Dominos Pizza Photo Contest Lacks Engagement

Domino’s Pizza, the second largest pizza chain in the United States has gone though a product overhaul lately by pretty much admitting the old recipe for their pizza was not good and to give them a chance again with the new recipe. Applaud them for not taking the nose dive that the Coke, New Coke, go back to the old Coke did.

We ordered and ate it out of convenience as we timed the delivery challenge of 30 minutes or less.  We did not care so much that it takes over 3 minutes to prepare it, 10 or more minutes to cook it, then box it up and put it into the delivery hot pak and then set the delivery route for the driver. No, we did not think of that, we cared about it being to our door in 30 minutes or less or it was free.  Minute 31 we knew regardless if the cheese was shifted to one side or stuck at the top of the box that it was free and free tasted good.

With all good things the 30 minute delivery came to an end and we found no differentiation between the pizza palor down the street who had mouthwatering pizza and Domino’s. They had to do something to lure us back and they tried to do just that with the new pizza challenge. Creatively it was good but the execution was, well, a bit lackluster. Calling out real people is great but there was no response per se. We did not feel anything for these people as we did not get a chance to even know them as we did with the Old Spice Campaign.  Albeit, Old Spice which could be one of the best online campaigns ever came after but from a big brand with one of the best agencies don’t we expect more?

Domino’s Pizza Photo Contest

In June, Domino’s launched a contest directed at customers for them to photograph their pizza that they ordered (either pick-up or delivery). Premise was simple, order from us, take a picture, submit it to and the top 4 entries would win $500 each and if they really liked your photo they would use it as their hero pizza photo.

Lack of Engagement

The idea behind this was pointed at the consumer to get involved in and be a part of the brand. It did not deliver. There was no hype, not a smidgen of a popularity through any interaction of the followers on big social media platforms (ie Facebook). There was not a means of submitting a photo via Facebook so all of the Domino’s followers could see and comment. They closed the doors on interaction. For something to go viral or even be a bit a hit, it has to empower the customer and have them connect and be a part of the brand and its popularity.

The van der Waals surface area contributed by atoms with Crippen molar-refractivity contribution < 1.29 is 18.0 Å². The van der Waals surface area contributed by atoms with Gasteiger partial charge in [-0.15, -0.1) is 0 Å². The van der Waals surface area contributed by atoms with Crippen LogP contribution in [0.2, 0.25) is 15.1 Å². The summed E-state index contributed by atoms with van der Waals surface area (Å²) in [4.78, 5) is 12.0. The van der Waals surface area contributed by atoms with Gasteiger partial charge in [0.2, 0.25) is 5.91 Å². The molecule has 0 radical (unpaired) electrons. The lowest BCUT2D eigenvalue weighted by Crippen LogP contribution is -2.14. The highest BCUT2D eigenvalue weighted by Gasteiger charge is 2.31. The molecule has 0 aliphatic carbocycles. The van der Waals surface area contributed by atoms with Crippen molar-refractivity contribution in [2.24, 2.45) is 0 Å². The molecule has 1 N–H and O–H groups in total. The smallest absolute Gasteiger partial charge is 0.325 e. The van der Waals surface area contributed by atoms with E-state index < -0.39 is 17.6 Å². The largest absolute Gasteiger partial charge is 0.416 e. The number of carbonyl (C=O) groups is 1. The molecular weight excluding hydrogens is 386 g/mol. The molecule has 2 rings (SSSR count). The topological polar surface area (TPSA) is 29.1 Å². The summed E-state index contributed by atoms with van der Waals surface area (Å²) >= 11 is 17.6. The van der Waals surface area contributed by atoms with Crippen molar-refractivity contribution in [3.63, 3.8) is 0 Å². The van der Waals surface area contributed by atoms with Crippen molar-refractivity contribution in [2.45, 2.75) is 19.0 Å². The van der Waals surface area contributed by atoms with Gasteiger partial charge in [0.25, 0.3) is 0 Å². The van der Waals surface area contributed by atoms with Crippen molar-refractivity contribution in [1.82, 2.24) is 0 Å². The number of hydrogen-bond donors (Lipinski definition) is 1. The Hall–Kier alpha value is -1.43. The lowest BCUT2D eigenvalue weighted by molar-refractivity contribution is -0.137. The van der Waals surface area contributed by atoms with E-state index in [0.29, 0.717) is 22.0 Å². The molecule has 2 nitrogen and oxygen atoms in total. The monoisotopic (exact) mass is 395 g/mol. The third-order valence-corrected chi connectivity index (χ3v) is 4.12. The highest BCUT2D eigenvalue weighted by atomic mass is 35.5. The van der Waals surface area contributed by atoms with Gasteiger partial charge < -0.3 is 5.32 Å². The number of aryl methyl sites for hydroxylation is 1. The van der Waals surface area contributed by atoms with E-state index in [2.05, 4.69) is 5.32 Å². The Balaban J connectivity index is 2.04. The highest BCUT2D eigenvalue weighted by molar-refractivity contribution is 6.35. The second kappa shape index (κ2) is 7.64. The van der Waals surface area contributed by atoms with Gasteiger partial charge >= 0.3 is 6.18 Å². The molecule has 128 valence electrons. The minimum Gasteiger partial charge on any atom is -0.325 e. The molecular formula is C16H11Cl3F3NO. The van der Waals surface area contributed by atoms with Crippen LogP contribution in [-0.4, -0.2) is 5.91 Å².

Let the Pizza Talk

If a brand is popular and talks back to you, you are hooked. Submitting  a photo of a pizza that was cooked for you, that would be posted to their site with no mention on other sites is a traditional means of advertising – one way communication. Sure they ran commercials on TV to reach the off and online users but it asked a lot of us.  Buy a pizza, photograph it with no parameters of what they were looking or except a nice shot of their pizza, then submit a photo for which you are responsible for letting people know that you submitted it by driving them to their website. And oh yeah they cannot “like” it or comment on it. We know that liking is a big deal these days.

We live in a time where we vote and not so much for a political candidate but we vote for people on reality shows and are a part of making them a winner. We love them and feel like we know them but we do not. Here with Domino’s we cannot vote for the best photo of a pizza that was submitted by a real person? We know that voting does not always garner the best results however with a campaign where you are asking people to buy and then do something that only 4 could win that is online just might beg for some interaction and giving back that you appreciate their efforts.

Listening & Engaging

As a small business or a big business you are able to learn about y0ur customer though listening and engaging online. We cannot deny that customers have talked for years about a brand but through a different means. Now we are able to see in real time what people are saying and for Domino’s, as it relates to this campaign, the consumer is not saying much. Why? They did not give them the opportunity to do so. They closed the door with just being able to submit a photo. Photos are powerful of something that we find and feel that we created by taking the photo. A shot of a foamie wave that we were able to capture as it hits our shins, we did not create the wave but we created the photo. A photo of a pizza that we had no part in preparing and being a part of the moment coupled with the inability to submit a video of how we took the photo is shutting the door on the listening and communication. Did they avoid negativity? Sure they did but even bigger they avoided the positive aspect of what this campaign could have done for their brand.

What do you think? Did they fail on execution?

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  • Liz

    Sounds like a half-baked idea the company thought would be cheap to execute and get them lots of attention. One out of two isn't bad.

  • Liz

    You know you know … as being in the biz, yes you know where corners are cut and how budgets are saved. How can you just ask people to post a photo and expect it to be a winner? We live in an age (albeit not necessarily to my 100% liking but where we vote for people to win as if we have some sort of connection to their fame. Ok if they did not want to get involved in that then at least have someone man the FB account. Sure posting things that you are doing is great but talk to the people who are your fans.

    Thanks so much for coming over here as it gave me a chance to find your blog. Love it!